And I’ve had a hard road in that respect. One would think that having a partner who has basically been at home with me for all but the first four months of parenting would make life easier. But in our case, I don’t think that has been the reality. We have never had an established daily schedule and I find there are several drawbacks to that. I don’t have “me time” planned out. For example, most mums know that their partner leaves at a certain time in the morning, and returns in the evening. They might get their partner to get the kids started on their day before leaving for work (that’s what I did that year I was working). And they know, when their day gets tough, that they can expect a repreive when their partner comes home from work. They can hold that time in their head as a finish line, and muster up some reserves to get there. They can probably negotiate some “me time” in the evenings or, if not then, certainly on the weekends.
For me, there is no such schedule, and I am left with the perception that I get no time off. I’m not sure what the reality of that is, how much time I really get compared to DH, but without a set routine, there is no way to look at the big picture. I can go days without having any real break for myself, and that just zaps my energy. DH on the other hand, gets time alone every day. Usually for 5 or 6 hours. To me that’s a vacation. And I often struggle to get the kids out the door so he can be alone, and that makes me resentful on some days when it’s particularly hard to do so. Even more difficult, is the fact that I don’t exactly know what he does all day. He says he’s working, but there is no product. This past few weeks I’ve been giving him time to write articles, but now that his recent deadline has come and gone, he informs me he didn’t meet his quota. I get so frustrated wondering why I’m sacrificing myself and my children all these days when I lose it with them and feel guilty and horrible afterwards.
All along I’ve been saying that we need a routine. And while he agrees, we’ve never done it because we’ve been in this awful state of transition. Ever since we returned here the assumption has been that he is going to have a full time job soon, and so we’ve tried to structure our days as if he were away all day, but that really didn’t work at all. Not to mention, having an extra body around the house just contributes exponentially to the mess and the housework.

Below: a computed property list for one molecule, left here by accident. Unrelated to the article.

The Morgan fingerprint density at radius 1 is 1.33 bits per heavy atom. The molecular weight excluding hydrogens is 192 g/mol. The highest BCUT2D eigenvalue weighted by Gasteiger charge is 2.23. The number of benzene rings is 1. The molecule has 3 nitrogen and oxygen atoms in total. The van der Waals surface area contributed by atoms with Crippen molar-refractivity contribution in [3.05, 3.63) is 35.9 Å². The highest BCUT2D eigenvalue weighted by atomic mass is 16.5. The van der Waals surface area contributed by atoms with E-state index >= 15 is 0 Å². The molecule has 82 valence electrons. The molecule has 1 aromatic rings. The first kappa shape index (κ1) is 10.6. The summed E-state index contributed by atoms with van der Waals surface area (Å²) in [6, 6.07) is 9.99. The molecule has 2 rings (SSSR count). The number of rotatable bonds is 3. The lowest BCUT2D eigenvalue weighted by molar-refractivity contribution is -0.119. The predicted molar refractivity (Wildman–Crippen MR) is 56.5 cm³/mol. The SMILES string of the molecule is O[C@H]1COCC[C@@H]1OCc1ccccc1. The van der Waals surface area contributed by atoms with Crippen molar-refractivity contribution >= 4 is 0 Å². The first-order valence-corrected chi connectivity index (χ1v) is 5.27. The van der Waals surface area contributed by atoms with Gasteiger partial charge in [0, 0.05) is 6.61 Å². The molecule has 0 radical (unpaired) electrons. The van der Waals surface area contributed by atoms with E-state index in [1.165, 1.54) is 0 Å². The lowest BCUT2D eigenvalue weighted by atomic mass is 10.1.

So, on those days when I’m too hard on DD, when I raise my voice to her or scold her, when I know in my heart that I’ve failed her. When I’ve NOT been the parent I want to be, the parent I know I can be, it weighs really heavily on me. I went through a phase a couple months ago where it was pretty bad. But I recognized that the stress of our financial situation had really reached it’s breaking point. Now that things are moving forward and seem a bit more encouraging, it has been better. And, I’m aware of it now. I know that if I don’t get that emotional break, my kids suffer and so do I indirectly by my sense of failure. I’m making a point now to get more time for myself, and I feel it’s helping.
I used to be judgemental of mothers who lose it with their kids, who yell at them or belittle them, etc. But now I understand that all of us are doing an incredibly hard job, and many of us with little to no support. I recognize that my ability to be a “good mother” is really dependent on how much I can keep it together, and for many people that isn’t entirely in their own hands, but dependent on others to provide support. I’m lucky that I actually have a good network of friends and family around me. I think it’s just important that I draw on that and make sure that I get the breaks I need.
I’m not so judgemental any more. Because I know that the difference between myself and a “bad mama” is only a few extra pounds of emotional exhaustion.